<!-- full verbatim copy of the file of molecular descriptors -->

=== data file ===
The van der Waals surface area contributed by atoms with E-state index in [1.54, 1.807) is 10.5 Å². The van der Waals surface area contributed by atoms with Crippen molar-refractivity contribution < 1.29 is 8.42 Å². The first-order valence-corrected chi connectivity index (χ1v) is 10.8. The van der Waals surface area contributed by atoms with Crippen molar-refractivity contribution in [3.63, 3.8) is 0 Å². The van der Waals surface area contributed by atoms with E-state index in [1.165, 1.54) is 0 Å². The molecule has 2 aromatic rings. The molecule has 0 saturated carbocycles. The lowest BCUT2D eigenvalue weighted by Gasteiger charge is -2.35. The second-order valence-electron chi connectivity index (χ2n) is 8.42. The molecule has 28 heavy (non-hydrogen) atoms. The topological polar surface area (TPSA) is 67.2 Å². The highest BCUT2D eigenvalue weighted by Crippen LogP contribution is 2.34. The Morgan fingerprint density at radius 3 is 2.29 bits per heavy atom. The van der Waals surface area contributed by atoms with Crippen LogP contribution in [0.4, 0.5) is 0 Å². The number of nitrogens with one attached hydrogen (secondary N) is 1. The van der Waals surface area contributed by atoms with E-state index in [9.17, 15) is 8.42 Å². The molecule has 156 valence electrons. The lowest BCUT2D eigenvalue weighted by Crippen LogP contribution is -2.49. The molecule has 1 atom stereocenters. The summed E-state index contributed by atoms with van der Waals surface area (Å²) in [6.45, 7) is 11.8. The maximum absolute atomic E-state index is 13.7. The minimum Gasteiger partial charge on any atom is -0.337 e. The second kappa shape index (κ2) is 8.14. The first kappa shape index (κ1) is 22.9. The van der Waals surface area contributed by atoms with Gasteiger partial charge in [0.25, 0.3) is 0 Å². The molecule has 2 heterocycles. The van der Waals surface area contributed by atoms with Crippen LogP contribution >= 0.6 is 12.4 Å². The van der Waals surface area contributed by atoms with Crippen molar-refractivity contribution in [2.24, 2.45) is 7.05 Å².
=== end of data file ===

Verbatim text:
The van der Waals surface area contributed by atoms with E-state index in [1.54, 1.807) is 10.5 Å². The van der Waals surface area contributed by atoms with Crippen molar-refractivity contribution < 1.29 is 8.42 Å². The first-order valence-corrected chi connectivity index (χ1v) is 10.8. The van der Waals surface area contributed by atoms with Crippen molar-refractivity contribution in [3.63, 3.8) is 0 Å². The van der Waals surface area contributed by atoms with E-state index in [1.165, 1.54) is 0 Å². The molecule has 2 aromatic rings. The molecule has 0 saturated carbocycles. The lowest BCUT2D eigenvalue weighted by Gasteiger charge is -2.35. The second-order valence-electron chi connectivity index (χ2n) is 8.42. The molecule has 28 heavy (non-hydrogen) atoms. The topological polar surface area (TPSA) is 67.2 Å². The highest BCUT2D eigenvalue weighted by Crippen LogP contribution is 2.34. The Morgan fingerprint density at radius 3 is 2.29 bits per heavy atom. The van der Waals surface area contributed by atoms with Crippen LogP contribution in [0.4, 0.5) is 0 Å². The number of nitrogens with one attached hydrogen (secondary N) is 1. The van der Waals surface area contributed by atoms with E-state index in [9.17, 15) is 8.42 Å². The molecule has 156 valence electrons. The lowest BCUT2D eigenvalue weighted by Crippen LogP contribution is -2.49. The molecule has 1 atom stereocenters. The summed E-state index contributed by atoms with van der Waals surface area (Å²) in [6.45, 7) is 11.8. The maximum absolute atomic E-state index is 13.7. The minimum Gasteiger partial charge on any atom is -0.337 e. The second kappa shape index (κ2) is 8.14. The first kappa shape index (κ1) is 22.9. The van der Waals surface area contributed by atoms with Gasteiger partial charge in [0.25, 0.3) is 0 Å². The molecule has 2 heterocycles. The van der Waals surface area contributed by atoms with Crippen LogP contribution >= 0.6 is 12.4 Å². The van der Waals surface area contributed by atoms with Crippen molar-refractivity contribution in [2.24, 2.45) is 7.05 Å².